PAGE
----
EVANSVILLE, Ind., Dec. 4 (UPI) -- People shopping for live Christmas trees this year may experience some mild sticker shock. Supplies are tight, and that means prices are going up.
"Our price went up 25 percent this year," said Richard Velotta, an assistant Scoutmaster for Boy Scout Troop 399, which sells Christmas trees every year in Evansville, Ind. "We tried to absorb half of it, but we had to pass on half the cost to consumers."
Moderately increasing tree costs are becoming a trend as prices have been inching up over the last couple of years. In 2017, the average price for an American tree was $75, according to the National Christmas Tree Association. In 2018 it was $78.
The average 2019 price won't be available until after the Christmas season, but across the country, vendors are reporting shorter supplies and higher prices.
"We have a situation where we have fewer trees than 10 years ago," said Angie Smith, the executive director of the Pacific Northwest Christmas Tree Association.
Between 2007 and 2017, the number of Christmas trees cut in the United States dropped by about 13 percent, according to the most recent figures by the U.S. Department of Agriculture. During that same period, the number of acres devoted to Christmas tree groves dropped by 14 percent.
The cause of the shorter supply dates to 10 years ago and the Great Recession, Smith said. During that time, demand dropped suddenly as people cut back discretionary spending. Many growers went out of business, switched crops or planted fewer seedlings.
"A lot of farms closed," said Cher Tollefson, the owner of the Historic Kirchem Tree Farm, a cut-it-yourself Christmas tree farm in Oregon City, Ore. "It's a hard business. We've diversified, we're growing pumpkins now."
It takes a decade for Christmas trees to mature. So, now -- 10 years later -- that smaller recession-era crop of trees is hitting the market.
But despite the smaller stock, industry experts say plenty of trees are available.
"The idea that people are going to go to get a tree and find the lot empty is absolutely not true," said Doug Hundley, a spokesman for the National Christmas Tree Association. "We're managing quite well to provide all the trees that people want."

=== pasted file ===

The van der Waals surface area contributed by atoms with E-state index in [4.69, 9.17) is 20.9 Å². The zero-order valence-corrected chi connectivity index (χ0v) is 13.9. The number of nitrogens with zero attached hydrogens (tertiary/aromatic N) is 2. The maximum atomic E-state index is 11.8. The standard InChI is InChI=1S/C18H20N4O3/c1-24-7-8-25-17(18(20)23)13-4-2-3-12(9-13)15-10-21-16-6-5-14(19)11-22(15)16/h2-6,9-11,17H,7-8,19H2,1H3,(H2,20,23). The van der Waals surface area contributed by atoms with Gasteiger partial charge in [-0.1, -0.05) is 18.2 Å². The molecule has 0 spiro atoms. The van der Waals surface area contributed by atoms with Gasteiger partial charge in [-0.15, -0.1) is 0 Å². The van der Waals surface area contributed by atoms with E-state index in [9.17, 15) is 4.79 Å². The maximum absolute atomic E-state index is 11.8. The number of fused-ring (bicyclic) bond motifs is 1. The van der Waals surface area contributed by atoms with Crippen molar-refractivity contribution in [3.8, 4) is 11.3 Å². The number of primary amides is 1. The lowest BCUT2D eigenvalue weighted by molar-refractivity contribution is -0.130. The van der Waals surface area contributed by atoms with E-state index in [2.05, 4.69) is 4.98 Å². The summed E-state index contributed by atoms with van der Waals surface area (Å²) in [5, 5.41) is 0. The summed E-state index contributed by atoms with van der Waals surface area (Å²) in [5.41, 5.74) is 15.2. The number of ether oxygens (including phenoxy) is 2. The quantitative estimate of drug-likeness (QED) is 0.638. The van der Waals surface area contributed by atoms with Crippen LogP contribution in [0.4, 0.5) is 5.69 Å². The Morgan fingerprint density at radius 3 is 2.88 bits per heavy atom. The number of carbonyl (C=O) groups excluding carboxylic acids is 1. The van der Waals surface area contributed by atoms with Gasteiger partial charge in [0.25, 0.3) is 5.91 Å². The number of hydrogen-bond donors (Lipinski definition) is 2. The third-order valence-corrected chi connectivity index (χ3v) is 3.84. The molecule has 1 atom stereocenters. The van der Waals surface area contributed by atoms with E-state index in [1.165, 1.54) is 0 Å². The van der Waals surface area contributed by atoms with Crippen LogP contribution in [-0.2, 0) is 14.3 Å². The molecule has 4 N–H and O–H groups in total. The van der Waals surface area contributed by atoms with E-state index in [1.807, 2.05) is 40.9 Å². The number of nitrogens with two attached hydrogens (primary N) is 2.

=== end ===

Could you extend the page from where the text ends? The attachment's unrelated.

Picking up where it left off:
The Boy Scout tree lot in Evansville, for example, was able to secure its normal order, assistant Scoutmaster Velotta said. They just had to put the order in several months earlier than normal.
Larger retailers, like the Home Depot, also have their regular supply.
"Our merchants source Christmas trees several years in advance, so we aren't experiencing shortages," said Jasmine Gurley, a spokeswoman for the Home Depot. "All Home Depot stores have trees available now and will continue to get shipments for several weeks."
This year's reduced supply hasn't led to widespread shortages thanks to a glut of Christmas trees in recent years, especially just before the Great Recession, Smith said.
During that time, prices had plummeted and millions of unsellable trees were destroyed in the field. Now, the supply is more in line with demand, she said.
"There's a tighter supply now," Smith said. "But there is absolutely no shortage whatsoever."
What's more, the price bump may be welcome relief to growers, some of whom are struggling to stay in business, Hundley said.
"Now, we're having a modest bump in prices for trees," he said. "That's a blessing for Christmas tree growers. And it's helping keep the industry sustainable."